There are some connections to more recent Superman works, but in ways that do not break the flow of the story. For example, the events of the “Superman” arc called ‘The Unity Saga’ are briefly brought up, but dismissed in a natural, organic way to be discussed elsewhere, treated as an awkward discussion to have at another time rather than just ignored.
Important to “Lois Lane” #1 is the flow of dialogue. While some conversations do go on a bit long or involve snippy back-and-forth repetition, none of it reaches the level of David Mamet’s practically trademarked style, and instead feels both organic and capable of showing real emotion, particularly with the revelation to Ms. Lane about the death of a journalist who had been working on a story in Russia.
Worth noting is the political angle. Rucka does not beat around the bush with his political alignment, using some clear analogues to figures in 2018 and 2019 United States Presidential policy, but the connections, while rather obvious from the standpoint of readers now, are oblique enough that they can be ignored later on down the line as fictional portrayals. There are some unrealistic moments based around hopes people sometimes have about said policy and the press, but it works as a story regardless and brings at least some catharsis for the weary.Continued below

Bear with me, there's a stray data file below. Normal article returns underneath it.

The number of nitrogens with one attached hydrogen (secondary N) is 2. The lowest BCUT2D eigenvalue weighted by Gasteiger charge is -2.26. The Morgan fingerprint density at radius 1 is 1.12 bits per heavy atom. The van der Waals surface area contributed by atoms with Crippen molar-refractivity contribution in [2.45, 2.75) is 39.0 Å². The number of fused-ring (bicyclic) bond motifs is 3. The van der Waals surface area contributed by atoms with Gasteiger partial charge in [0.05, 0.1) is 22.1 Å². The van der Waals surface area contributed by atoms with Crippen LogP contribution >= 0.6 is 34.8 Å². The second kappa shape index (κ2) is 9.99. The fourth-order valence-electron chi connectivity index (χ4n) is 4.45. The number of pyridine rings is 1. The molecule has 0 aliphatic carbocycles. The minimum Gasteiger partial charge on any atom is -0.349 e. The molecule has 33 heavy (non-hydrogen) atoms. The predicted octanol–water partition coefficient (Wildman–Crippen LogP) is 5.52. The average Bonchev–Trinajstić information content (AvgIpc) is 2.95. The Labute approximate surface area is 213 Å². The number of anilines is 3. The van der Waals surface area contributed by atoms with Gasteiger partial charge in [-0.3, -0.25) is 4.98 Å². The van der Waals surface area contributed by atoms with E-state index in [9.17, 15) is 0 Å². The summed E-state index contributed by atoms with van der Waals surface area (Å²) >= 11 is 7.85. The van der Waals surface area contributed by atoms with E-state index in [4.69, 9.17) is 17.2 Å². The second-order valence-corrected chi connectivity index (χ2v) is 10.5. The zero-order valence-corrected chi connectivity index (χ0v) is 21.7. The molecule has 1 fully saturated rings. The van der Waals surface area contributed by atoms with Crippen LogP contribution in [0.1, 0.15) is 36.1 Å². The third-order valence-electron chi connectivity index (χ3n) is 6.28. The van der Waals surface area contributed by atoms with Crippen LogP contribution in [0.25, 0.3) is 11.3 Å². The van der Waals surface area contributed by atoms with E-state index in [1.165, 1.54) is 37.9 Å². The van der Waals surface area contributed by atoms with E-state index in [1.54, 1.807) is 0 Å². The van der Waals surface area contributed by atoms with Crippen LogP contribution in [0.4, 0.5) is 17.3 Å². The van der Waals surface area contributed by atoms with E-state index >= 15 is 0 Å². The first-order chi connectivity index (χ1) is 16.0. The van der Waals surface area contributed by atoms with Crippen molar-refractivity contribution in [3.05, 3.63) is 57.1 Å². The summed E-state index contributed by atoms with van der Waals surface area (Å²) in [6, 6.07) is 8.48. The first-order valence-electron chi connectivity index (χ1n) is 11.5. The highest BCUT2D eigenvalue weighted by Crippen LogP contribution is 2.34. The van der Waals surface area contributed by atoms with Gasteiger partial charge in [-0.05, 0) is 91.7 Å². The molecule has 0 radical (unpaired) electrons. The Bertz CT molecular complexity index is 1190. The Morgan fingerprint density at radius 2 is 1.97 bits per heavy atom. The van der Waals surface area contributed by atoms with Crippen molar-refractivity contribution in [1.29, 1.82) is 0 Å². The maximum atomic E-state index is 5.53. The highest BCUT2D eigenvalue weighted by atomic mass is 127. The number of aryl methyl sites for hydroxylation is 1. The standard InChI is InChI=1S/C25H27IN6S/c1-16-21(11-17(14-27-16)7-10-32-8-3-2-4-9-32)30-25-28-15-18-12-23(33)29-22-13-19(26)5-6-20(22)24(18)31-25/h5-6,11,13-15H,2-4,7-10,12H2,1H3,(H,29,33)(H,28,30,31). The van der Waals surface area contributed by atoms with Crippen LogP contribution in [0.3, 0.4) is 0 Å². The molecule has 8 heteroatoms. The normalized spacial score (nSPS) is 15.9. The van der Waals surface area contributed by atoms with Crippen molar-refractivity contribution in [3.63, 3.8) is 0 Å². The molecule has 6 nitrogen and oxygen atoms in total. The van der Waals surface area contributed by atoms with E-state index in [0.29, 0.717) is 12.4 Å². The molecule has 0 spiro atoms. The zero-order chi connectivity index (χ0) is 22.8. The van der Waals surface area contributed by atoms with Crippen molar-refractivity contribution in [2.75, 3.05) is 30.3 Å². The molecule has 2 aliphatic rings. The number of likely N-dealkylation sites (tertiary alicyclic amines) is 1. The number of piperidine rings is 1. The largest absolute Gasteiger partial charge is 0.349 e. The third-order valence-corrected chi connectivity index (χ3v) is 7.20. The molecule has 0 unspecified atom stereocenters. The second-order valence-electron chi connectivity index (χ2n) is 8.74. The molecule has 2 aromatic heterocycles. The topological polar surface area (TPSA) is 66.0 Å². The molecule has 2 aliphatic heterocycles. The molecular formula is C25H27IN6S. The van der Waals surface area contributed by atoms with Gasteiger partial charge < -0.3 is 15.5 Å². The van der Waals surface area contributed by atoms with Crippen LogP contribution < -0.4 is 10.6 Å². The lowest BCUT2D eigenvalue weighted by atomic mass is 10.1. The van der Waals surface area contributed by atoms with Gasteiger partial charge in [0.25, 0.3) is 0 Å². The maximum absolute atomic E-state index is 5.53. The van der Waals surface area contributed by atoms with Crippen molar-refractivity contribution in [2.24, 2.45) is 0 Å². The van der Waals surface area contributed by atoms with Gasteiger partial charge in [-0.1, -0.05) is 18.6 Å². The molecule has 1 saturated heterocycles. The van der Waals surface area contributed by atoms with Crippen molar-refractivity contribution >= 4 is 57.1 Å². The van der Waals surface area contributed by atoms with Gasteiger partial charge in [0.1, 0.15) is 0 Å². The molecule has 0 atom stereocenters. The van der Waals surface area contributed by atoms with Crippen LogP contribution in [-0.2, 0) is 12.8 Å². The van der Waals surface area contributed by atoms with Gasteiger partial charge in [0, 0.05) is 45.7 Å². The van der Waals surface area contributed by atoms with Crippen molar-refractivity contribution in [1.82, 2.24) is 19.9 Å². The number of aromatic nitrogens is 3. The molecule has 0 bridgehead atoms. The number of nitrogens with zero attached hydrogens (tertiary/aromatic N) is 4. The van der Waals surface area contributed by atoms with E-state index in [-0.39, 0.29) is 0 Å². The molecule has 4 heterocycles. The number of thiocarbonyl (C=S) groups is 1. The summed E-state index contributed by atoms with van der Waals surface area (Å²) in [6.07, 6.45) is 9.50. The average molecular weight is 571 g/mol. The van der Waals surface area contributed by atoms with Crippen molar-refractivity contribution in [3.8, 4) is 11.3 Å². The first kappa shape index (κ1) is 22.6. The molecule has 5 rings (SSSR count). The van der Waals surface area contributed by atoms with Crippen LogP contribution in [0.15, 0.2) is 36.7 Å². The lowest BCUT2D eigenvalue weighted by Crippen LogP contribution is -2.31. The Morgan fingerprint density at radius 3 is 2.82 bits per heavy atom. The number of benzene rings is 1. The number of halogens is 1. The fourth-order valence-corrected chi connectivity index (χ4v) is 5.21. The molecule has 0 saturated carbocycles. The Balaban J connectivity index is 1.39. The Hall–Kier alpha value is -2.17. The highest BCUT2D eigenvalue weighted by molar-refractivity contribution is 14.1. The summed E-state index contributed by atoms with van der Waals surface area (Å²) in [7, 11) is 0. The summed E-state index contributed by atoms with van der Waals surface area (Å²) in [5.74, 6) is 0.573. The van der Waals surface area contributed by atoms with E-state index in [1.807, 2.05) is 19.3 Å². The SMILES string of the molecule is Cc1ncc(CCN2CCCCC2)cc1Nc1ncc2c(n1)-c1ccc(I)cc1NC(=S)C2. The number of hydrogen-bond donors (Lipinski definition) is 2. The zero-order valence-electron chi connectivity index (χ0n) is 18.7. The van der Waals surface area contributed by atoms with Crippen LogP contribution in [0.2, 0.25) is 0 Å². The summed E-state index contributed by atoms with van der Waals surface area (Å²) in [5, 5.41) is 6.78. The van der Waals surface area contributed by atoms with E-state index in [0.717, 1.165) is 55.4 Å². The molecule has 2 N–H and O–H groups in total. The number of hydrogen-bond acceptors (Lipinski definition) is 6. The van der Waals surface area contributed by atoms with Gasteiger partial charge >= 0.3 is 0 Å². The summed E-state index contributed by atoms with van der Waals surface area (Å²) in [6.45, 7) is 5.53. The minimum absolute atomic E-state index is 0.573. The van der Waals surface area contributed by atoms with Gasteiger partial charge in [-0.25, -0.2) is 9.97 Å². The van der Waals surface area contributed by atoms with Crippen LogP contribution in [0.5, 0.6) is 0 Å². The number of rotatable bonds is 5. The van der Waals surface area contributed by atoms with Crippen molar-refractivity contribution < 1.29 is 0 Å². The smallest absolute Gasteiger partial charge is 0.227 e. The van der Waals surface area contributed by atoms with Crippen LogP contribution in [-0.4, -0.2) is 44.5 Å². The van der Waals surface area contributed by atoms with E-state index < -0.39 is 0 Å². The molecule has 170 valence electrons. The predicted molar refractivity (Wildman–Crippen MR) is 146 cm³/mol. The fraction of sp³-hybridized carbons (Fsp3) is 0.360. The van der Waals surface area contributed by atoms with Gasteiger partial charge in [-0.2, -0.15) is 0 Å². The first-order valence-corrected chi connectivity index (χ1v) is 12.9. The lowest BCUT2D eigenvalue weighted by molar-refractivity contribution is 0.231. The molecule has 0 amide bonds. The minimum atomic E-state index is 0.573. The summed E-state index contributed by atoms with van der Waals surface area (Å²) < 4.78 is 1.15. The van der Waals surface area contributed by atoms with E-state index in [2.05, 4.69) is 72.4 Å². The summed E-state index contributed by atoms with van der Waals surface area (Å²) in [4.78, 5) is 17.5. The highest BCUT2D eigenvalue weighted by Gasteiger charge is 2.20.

Mike Perkins is a phenomenal choice for the artist on “Lois Lane” #1. His gritty, realistic style is not unlike Michael Lark’s work on Rucka’s “Lazarus,” focusing in on facial expressions and excelling in quiet moments, with emotional range from joy to turmoil and all that works between and beyond. Furthermore, the heavy shadows work toward the dark and down-to-earth nature of the story, being nerve-wracking or intense without being overbearing, adding an extra layer of the aforementioned grit.
Perkins utilizes a variety of perspectives and close-up shots to give a feeling of being a part of the action, rather than simply watching from afar. It all comes across not unlike a television program such as a press conference or spy drama, both of which are of course appropriate entry points for the Pulitzer Prize-winning journalist herself.
Bringing his expertise in horror from “Immortal Hulk,” Paul Mounts’s mastery of hue and tone, of light and shadow, proves to be the perfect colorist for “Lois Lane” #1. An overall dull color palette works well to complement Perkins’s pencils, adding to the realism of the darker, more vulnerable corners of the DC Universe without seeming too down on everything either. As he opts to put in a splash of brighter color during the daylight hours, it all lends itself well to a mundane person’s life in a world of superhumans.
Final Verdict: 8.5– Both very timely and written in a way to still be hypothetically understandable in later eras, the start of ‘Enemy of the People’ is doing great.